House Democrats say foreign entities paid Trump firms millions during his presidency
LEILA FADEL, HOST:
A new report from House Democrats documents $7.8 million in payments to Donald Trump's businesses from foreign governments while Trump was in office, and they suggest that the total is likely higher. Investigators say they only had access to documents from the first two years of his term. NPR congressional reporter Eric McDaniel has the details, and Eric joins me now. Hi, Eric.
ERIC MCDANIEL, BYLINE: Good morning.
FADEL: Good morning. So what were these payments for, and who were they from?
MCDANIEL: So the vast majority of this money was actually from China, specifically the state-owned Industrial and Commercial Bank of China. That bank signed a lease for space and Trump Tower all the way back in 2008. The Trump Organization told me in an email the bank paid more than $5 million in rent on that pre-existing lease while Trump was in office. So I should say this specifically wasn't new business while Trump was president from a country, say, trying to curry favor. But it's worth noting that taking money from foreign governments while president, even for pre-existing business deals, is still against the law. In fact, it's in the Constitution. Article 1 says you can't accept money or gifts from foreign states while president. And this lease was Trump, who refused to divest from his business, breaking with precedent. He was doing exactly that.
FADEL: So that's the bulk of the money. But where did the rest of it come from?
MCDANIEL: Right. So $7.8 million is that total. There are 20 countries in the records Democrats released - Saudi Arabia, Qatar, Kuwait, India and Malaysia. They each spent more than $200,000 at Trump Hotels and properties, according to the report. And in an email to NPR, a Trump Organization spokesman told me that Trump donated the profit from foreign government hotel stays back to the government, which they say is about $450,000, although we have no way to independently confirm their accounting. And that spokesman said that some of the company's properties, including the hotel in D.C., had pledged not to solicit foreign business, though it's clear they didn't turn away all of it. And as Democrats are quick to point out donating the profit part back isn't really germane when the president is constitutionally prohibited from taking the money in the first place, at least without the express consent of Congress.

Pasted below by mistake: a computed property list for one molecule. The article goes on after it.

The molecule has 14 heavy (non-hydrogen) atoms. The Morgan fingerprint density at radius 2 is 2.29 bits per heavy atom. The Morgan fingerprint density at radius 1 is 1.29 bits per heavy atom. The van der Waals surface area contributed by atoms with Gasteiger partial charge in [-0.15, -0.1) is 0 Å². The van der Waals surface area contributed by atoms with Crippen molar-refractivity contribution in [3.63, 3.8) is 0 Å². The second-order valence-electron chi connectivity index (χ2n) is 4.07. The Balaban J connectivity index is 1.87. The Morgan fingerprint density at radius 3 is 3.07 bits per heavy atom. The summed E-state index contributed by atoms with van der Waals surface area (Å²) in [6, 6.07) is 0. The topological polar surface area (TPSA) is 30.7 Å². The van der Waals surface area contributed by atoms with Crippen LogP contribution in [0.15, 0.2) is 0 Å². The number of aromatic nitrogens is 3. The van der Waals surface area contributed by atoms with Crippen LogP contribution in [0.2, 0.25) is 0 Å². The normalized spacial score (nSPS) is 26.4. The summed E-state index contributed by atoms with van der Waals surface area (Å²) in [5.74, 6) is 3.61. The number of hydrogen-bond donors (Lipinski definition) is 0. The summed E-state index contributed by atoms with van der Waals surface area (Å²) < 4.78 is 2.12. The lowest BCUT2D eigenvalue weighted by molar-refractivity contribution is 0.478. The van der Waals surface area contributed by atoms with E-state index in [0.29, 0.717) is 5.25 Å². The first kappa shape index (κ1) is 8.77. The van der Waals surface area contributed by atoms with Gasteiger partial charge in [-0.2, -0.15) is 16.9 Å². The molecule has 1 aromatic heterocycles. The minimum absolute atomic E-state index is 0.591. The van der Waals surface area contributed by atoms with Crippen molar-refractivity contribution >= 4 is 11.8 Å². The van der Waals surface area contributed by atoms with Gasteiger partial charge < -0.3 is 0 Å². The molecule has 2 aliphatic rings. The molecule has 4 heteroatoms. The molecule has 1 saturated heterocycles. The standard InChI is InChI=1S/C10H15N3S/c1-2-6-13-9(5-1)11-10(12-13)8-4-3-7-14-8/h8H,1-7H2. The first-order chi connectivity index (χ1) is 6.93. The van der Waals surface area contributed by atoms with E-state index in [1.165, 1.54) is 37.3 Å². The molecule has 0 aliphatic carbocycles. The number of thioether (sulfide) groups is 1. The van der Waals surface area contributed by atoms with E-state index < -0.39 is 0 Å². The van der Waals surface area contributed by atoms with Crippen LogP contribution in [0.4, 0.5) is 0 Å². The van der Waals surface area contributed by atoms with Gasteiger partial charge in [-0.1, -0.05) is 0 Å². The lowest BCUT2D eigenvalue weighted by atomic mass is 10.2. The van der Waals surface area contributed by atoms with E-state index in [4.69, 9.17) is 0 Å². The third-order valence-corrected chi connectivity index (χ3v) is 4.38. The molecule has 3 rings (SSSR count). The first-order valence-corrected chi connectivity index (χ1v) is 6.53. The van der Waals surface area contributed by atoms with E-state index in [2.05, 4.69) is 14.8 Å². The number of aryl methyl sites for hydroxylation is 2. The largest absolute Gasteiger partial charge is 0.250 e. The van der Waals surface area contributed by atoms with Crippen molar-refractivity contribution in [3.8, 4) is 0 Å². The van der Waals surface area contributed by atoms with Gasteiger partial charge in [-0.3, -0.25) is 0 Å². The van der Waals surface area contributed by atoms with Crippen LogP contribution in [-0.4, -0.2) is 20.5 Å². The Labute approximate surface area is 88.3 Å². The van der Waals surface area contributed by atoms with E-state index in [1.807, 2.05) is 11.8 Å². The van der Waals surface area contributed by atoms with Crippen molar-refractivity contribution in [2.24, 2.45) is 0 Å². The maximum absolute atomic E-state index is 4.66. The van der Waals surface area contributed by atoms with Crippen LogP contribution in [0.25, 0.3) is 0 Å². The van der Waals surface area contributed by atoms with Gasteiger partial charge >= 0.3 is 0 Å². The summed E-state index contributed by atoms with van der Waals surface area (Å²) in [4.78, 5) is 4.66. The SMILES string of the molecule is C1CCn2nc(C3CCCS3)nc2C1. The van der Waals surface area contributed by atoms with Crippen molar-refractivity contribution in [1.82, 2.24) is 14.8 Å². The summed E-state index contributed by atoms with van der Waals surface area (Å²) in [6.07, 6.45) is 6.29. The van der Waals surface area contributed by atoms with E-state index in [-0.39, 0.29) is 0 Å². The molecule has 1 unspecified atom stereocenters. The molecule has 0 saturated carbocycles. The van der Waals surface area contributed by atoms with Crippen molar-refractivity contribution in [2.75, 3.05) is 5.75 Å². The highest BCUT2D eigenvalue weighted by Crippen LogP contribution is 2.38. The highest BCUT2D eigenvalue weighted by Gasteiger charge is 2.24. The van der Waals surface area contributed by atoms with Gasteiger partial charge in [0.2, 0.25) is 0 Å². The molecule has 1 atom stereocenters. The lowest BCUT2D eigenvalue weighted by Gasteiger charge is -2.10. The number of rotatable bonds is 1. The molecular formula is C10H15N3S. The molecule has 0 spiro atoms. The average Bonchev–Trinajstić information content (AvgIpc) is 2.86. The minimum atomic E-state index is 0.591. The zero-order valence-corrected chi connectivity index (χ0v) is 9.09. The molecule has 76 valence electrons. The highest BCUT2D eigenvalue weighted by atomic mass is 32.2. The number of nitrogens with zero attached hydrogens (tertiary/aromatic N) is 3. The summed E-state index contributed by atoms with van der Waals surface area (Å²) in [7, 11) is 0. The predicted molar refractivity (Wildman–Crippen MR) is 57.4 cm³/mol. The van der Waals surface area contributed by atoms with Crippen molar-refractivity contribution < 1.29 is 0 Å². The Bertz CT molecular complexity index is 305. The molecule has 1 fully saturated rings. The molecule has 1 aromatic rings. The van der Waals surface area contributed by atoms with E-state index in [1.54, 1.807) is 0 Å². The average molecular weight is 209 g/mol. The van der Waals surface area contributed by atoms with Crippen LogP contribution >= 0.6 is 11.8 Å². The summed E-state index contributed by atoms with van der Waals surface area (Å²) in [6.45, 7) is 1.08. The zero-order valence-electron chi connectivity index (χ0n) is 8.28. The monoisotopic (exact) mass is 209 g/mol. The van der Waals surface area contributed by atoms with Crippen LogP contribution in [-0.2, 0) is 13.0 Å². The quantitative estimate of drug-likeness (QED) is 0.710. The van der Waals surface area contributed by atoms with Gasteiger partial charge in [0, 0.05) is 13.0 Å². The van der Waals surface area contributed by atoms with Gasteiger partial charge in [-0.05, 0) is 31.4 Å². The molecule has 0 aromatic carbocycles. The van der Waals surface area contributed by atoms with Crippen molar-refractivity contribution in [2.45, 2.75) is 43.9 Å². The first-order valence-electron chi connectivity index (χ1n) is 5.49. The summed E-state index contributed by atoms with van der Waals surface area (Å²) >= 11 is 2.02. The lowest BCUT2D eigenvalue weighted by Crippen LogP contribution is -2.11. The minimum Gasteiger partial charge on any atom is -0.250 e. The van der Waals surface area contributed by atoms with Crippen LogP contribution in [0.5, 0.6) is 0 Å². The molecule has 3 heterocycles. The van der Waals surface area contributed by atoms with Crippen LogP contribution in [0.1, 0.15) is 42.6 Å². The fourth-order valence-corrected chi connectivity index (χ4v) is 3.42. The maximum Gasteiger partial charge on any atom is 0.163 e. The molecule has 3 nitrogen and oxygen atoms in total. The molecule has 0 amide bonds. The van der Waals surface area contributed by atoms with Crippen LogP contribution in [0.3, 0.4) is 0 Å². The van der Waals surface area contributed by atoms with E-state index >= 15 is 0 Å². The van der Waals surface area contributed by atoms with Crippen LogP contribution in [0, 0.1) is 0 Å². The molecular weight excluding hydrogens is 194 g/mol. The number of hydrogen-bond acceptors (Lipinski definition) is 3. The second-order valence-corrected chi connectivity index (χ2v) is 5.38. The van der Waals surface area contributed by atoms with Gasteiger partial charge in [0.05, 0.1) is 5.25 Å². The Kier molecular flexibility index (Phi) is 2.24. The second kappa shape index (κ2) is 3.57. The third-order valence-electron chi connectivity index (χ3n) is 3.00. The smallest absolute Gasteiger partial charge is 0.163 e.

FADEL: Eric, why is this report coming out now?
MCDANIEL: It's a good question. Democrats say they've been trying to put it together for seven years, starting with then-Chairman Elijah Cummings, the late congressman who was chair of the oversight committee when Trump took office. But getting the financial records involved going all the way up to the Supreme Court. It took time. That case was decided in July 2020, and they say they still didn't get everything they wanted because Republican lawmakers stymied their requests, they say, after taking control of the House in 2023. But really, it's hard not to see this as tied to the Republican impeachment effort. They voted last month to move forward on an impeachment inquiry into President Biden, which is built around an insinuation, so far without evidence, that Biden was somehow involved in his son's foreign business dealings and used his office as vice president in connection with that work.
Trump Organization officials told me that this report from Democrats is an effort to distract from that impeachment effort, while Democrats say this report is just documentation that Trump was being paid directly by foreign governments while in office, which is, again, at the heart of what Republicans allege that somehow Biden was involved with with his son. So I imagine that's part of the mess of Washington and why we're getting this report now. After all, we're now in a presidential election year. And the choice again appears to be between those two men, President Biden and former President Donald Trump.
FADEL: True. NPR's Eric McDaniel. Thank you for your reporting.
MCDANIEL: Thank you so much. Transcript provided by NPR, Copyright NPR.
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